Chinquapin is an unincorporated community in Washington Township of Independence County on Chinquapin Loop near its intersection with Earnheart Road. It is about two and a half miles south-southeast of Bethesda (Independence County) and about two miles from White River and Lock and Dam No. 2. It is approximately eight miles from Batesville (Independence County), the county seat. Chinquapin receives its name from the abundant Ozark chinquapin trees, sometimes called Ozark chinkapin and Ozark chestnut, that grew there. People ate the nuts, fed them to livestock, and sold them. The rot-resistant wood made excellent railroad ties and fence posts. Local folk artists even made musical instruments from the wood. Logging practices and a chestnut blight that struck the Ozarks in …

Clarendon (Monroe County)

Clarendon is located on the White River near the mouth of the Cache River. It became an early settlement as a river town for transportation purposes, although frequent flooding plagued the community. European Exploration and Settlement through Early Statehood The area was settled around 1799 by French hunters and trappers who had established cabins at the mouth of Cache River before the Louisiana Purchase. Various accounts, without explanation, have stated that the town is named for the Earl of Clarendon of England. Constructed in the mid- to late 1820s, the Military Road from Memphis, Tennessee, crossed the White River at Clarendon to its destination in Little Rock (Pulaski County), increasing Clarendon’s importance as a river port. By 1828, a ferry crossing …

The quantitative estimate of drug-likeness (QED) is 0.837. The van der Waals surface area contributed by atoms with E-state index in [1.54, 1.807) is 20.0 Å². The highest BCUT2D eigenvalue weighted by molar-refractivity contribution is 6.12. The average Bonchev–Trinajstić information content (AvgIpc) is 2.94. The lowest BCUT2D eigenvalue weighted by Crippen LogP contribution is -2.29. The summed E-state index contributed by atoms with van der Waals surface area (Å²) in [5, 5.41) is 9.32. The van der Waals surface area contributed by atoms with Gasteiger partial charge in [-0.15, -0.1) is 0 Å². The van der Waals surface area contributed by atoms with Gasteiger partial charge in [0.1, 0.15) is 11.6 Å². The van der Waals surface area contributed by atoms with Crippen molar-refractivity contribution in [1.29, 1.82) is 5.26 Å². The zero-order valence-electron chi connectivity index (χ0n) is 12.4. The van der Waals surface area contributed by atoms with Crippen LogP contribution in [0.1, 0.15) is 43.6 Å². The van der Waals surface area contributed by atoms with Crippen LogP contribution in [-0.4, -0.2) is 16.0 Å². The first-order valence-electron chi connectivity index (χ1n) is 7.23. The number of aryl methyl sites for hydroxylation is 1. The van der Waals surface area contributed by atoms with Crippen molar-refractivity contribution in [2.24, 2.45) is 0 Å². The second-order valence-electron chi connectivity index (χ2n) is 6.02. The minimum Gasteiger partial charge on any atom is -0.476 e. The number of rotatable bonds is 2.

Clark County

Clark County was founded on December 15, 1818, as part of Missouri Territory. One of the original five counties composing Arkansas Territory when the territory was established in 1819, Clark County included all or parts of at least fifteen counties in present-day Arkansas and parts of six counties in what is now Oklahoma. The county was named for Missouri territorial governor William Clark of the Lewis and Clark Expedition. The county is part of two of Arkansas’s natural regions—the Ouachita Mountains and the Gulf Coastal Plain—and its physical characteristics made the area ideal for farming and hunting. Before Europeans arrived, Native Americans, particularly the Caddo, inhabited the land containing heavy forests, abundant game, rich soil, clear streams, and salt. Archaeological …

Clarkedale (Crittenden County)

Although it remained unincorporated until the twenty-first century, Clarkedale is one of the oldest settlements in Crittenden County. Clarkedale is situated near Interstate 55 north of West Memphis (Crittenden County) and very close to Jericho (Crittenden County). Wapanocca Bayou once flowed into the Mississippi River in this vicinity, and several communities have existed in this area since the Archaic Period. During the time the land was claimed by Spain, land grants were issued to Benjamin Fooy, Mundford Perryman, John Grace, and Cathy Gallowhorn. The New Madrid earthquakes of 1811–1812 changed the landscape and waterways of northeastern Arkansas. When Crittenden County was established in 1825, the county seat was first placed at Greenock, a settlement located within the current boundaries of …

Clarksville (Johnson County)